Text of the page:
A local politician says controversial Chicago Mayor Rahm Emmanuel is gradually pushing Black residents out of the city in mass numbers through the use of an underhanded gentrification strategy.
While addressing a crowd during a news conference on Wednesday, Democratic governor candidate Chris Kennedy spoke in detail about what he believes is Mayor Emmanuel's "strategic gentrification" plan that's aiming to make the city "whiter and wealthier."
"I believe that Black people are being pushed out of Chicago intentionally by a strategy that involves disinvestment in communities being implemented by the city administration," Kennedy said, according to a Chicago Tribute news report. "And I believe Rahm Emanuel is the head of the city administration and therefore needs to be held responsible for those outcomes."
Elaborating further, Kennedy cited several areas in which the predominantly Black communities of the city are struggling with funding, including education, healthcare and law enforcement. He suggested that Emmanuel and his administration are intentionally neglecting these communities, leaving the Black residents who make up much of the population no choice but to leave.
"This is involuntary. That we’re cutting off funding for schools, cutting off funding for police, allowing people to be forced to live in food deserts, closing hospitals, closing access to mental health facilities," he added. "What choice do people have but to move, to leave? And I think that’s part of a strategic gentrification plan being implemented by the city of Chicago to push people of color out of the city. The city is becoming smaller, and as it becomes smaller, it’s become whiter."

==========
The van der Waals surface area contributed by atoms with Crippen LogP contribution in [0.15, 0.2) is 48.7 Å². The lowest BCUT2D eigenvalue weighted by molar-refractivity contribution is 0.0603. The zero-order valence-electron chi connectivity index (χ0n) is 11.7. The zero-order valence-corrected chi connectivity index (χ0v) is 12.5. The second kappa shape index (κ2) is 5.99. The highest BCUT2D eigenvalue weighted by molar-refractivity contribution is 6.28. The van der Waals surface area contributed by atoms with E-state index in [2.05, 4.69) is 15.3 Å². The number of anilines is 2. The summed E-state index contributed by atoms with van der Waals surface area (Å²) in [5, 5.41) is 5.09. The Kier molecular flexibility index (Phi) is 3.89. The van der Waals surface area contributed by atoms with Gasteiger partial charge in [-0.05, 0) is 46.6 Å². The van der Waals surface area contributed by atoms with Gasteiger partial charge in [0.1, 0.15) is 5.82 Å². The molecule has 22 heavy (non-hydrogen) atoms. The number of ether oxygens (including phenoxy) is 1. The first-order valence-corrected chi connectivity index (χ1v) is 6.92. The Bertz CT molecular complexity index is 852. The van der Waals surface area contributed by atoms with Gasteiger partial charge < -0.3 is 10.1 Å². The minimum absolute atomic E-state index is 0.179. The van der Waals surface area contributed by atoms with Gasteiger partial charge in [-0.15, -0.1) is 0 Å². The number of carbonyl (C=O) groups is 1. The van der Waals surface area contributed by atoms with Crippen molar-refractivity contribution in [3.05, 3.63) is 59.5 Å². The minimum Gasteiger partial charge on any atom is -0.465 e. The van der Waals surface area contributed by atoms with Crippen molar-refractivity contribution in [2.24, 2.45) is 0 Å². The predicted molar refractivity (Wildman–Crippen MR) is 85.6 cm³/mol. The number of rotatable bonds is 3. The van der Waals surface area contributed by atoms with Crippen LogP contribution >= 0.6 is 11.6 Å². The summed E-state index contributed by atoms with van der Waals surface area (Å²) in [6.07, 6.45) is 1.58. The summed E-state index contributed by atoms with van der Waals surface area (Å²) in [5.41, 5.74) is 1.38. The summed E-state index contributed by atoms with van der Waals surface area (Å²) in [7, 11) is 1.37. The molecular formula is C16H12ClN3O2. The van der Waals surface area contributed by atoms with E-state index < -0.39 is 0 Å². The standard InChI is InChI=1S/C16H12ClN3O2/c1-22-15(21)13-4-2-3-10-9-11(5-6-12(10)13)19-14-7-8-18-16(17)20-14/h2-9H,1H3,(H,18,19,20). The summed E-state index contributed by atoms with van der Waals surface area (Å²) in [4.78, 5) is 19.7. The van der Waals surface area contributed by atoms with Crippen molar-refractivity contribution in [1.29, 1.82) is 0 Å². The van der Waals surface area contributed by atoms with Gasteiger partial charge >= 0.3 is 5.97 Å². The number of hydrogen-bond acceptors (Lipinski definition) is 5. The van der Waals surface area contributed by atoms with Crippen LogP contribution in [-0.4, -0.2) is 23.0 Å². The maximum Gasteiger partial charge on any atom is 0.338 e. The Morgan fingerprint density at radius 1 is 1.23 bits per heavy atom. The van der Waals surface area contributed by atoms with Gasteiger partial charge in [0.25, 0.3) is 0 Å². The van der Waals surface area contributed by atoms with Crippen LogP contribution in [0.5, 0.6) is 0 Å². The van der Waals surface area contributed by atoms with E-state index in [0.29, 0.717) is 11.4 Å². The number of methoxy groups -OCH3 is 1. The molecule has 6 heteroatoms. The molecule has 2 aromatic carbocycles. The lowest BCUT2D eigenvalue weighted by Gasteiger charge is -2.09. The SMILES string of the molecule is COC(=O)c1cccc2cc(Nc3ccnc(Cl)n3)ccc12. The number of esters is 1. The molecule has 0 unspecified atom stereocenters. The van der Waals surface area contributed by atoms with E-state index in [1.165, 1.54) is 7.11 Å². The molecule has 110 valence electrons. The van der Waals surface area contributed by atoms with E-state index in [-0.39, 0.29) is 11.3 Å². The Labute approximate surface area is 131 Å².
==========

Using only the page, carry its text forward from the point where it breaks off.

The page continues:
Emmanuel's office, as well as Chicago PD Superintendent Eddie Johnson has since responded to Kennedy's accusations, writing them off as nothing more than an attempt to get ahead at the polls. Emmanuel's spokesperson Matt McGrath also called Kennedy's accusations "divisive" and said he was "ignoring work being done in neighborhoods across the city."
Emannuel has previously face criticism for his questionable decision making during his time in office and poor handling of several high profile matters, most notably the Chicago PD cover up of the LaQuan McDonald shooting. The shooting left 17-year-old McDonald dead after officer Jason Van Dyke shot him 16 times, with video footage proving that the teen was walking away from the officer when the shots were fired, with most of the shots being fired him after he was already laying on the ground. Residents and politicians called for Emmanuel's resignation due to his handling of the case.
The Tribune noted that Kennedy, who is the grandson of former President John F. Kennedy and the son of the late senator Robert Kennedy, has "sought to appeal" to Black voters by speaking out about issues like gun control, educational opportunities and property taxation as they pertain to African-American communities.
Federal census reports show Chicago saw a significant decline in Black residents from 2000 to 2010, with over 175,000 Black residents lost before Emmanuel took office in 2011. The percentage of African-American residents was roughly 33.2 percent in 2010 and was reported at 29.2 percent last year, representing a decrease of roughly 100,000 Black residents.